💬 Agile methodologies are based on the notion of embracing change over following detailed plans; to quote the Agile Manifesto: working software over comprehensive documentation. The future is uncertain. Customer needs change and so do external conditions; any plans you draw up will need to be altered anyway. This means that the role of architecture in an Agile context is different from the “waterfall” approach, where you first draw up plans and then execute them. In an Agile context the plans themselves, and hence the architecture, are constantly being adapted to match changing circumstances and requirements. This does not mean that architecture is no longer relevant in Agile. On the contrary, architecture captures the shared vision needed by Agile teams.

—"The Open Group Guide: Agile Architecture Modeling Using the ArchiMate® Language :: Chapter 2.1 Agile and Architecture in General"

Маятник отклонился от Prediction к Adaptation с большим заносом. Хотя в то время уже были модели разработки того, что мы сегодня называем моделями масштабируемого Agile (RUP, MSF, RAD, FDD, Crystal Clear etc.), но они не занимали значительной части рынка.

Так же, как во времена роста популярности OOP, "Switch-Case Statement" считался Code Smell, дабы стимулировать продвижение OOP в массы (об этом признается M.Fowler во втором издании книги Refactoring), в начале 2000-х значение заблаговременного анализа и проектирования (Prediction) нередко принебрегалось, дабы подчеркнуть превосходство эмпирического способа разрешения неопределенности (Adaptation) и стимулировать продвижение этой идеи в массы.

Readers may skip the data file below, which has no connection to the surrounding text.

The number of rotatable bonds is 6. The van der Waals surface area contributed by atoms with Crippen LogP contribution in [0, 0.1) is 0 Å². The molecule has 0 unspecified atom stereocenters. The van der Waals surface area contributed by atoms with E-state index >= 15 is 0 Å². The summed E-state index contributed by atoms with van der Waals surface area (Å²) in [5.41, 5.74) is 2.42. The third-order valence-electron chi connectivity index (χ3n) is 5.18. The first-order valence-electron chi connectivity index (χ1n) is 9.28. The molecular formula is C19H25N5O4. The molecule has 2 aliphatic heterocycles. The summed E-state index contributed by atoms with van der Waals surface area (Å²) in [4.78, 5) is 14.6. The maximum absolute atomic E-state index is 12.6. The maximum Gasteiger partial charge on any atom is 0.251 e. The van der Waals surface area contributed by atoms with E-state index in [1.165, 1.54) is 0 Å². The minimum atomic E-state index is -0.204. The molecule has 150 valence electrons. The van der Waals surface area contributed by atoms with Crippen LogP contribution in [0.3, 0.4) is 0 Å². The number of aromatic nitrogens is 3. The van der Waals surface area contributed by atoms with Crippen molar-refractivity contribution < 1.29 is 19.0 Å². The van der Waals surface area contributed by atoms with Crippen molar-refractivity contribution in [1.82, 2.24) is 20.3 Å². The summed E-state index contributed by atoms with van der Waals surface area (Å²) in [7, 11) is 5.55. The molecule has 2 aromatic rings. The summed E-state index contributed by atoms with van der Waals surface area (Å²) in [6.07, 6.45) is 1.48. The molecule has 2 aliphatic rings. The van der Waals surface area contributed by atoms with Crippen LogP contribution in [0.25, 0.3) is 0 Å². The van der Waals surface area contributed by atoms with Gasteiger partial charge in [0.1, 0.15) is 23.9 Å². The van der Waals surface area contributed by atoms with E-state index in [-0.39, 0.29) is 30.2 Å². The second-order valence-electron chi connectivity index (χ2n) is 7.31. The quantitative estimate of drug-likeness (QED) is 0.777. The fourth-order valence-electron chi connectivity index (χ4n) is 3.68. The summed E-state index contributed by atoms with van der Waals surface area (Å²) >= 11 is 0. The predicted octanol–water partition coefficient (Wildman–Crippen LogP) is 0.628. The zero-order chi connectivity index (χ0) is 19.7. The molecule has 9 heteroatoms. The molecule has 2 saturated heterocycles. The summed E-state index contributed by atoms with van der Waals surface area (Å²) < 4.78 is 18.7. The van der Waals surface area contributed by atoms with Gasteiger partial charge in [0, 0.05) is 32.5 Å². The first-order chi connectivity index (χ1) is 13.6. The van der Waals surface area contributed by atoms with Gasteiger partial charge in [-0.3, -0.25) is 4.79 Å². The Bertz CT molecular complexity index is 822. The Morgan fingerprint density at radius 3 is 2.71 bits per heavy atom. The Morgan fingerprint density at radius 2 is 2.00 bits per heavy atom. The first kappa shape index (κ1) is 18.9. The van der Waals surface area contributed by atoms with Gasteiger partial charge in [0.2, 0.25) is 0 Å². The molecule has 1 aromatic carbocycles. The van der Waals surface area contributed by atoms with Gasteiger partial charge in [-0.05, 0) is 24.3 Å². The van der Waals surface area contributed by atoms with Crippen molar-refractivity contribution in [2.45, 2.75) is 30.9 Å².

💬️ "We decided to call it a manifesto since it was a call to arms and a statement of our beliefs."

—"Writing The Agile Manifesto" by Martin Fowler

💬️ "The Agile movement is not anti-methodology, in fact, many of us want to restore credibility to the word methodology. We want to restore a balance. We embrace modeling, but not in order to file some diagram in a dusty corporate repository. We embrace documentation, but not hundreds of pages of never-maintained and rarely-used tomes. We plan, but recognize the limits of planning in a turbulent environment. Those who would brand proponents of XP or SCRUM or any of the other Agile Methodologies as "hackers" are ignorant of both the methodologies and the original definition of the term hacker."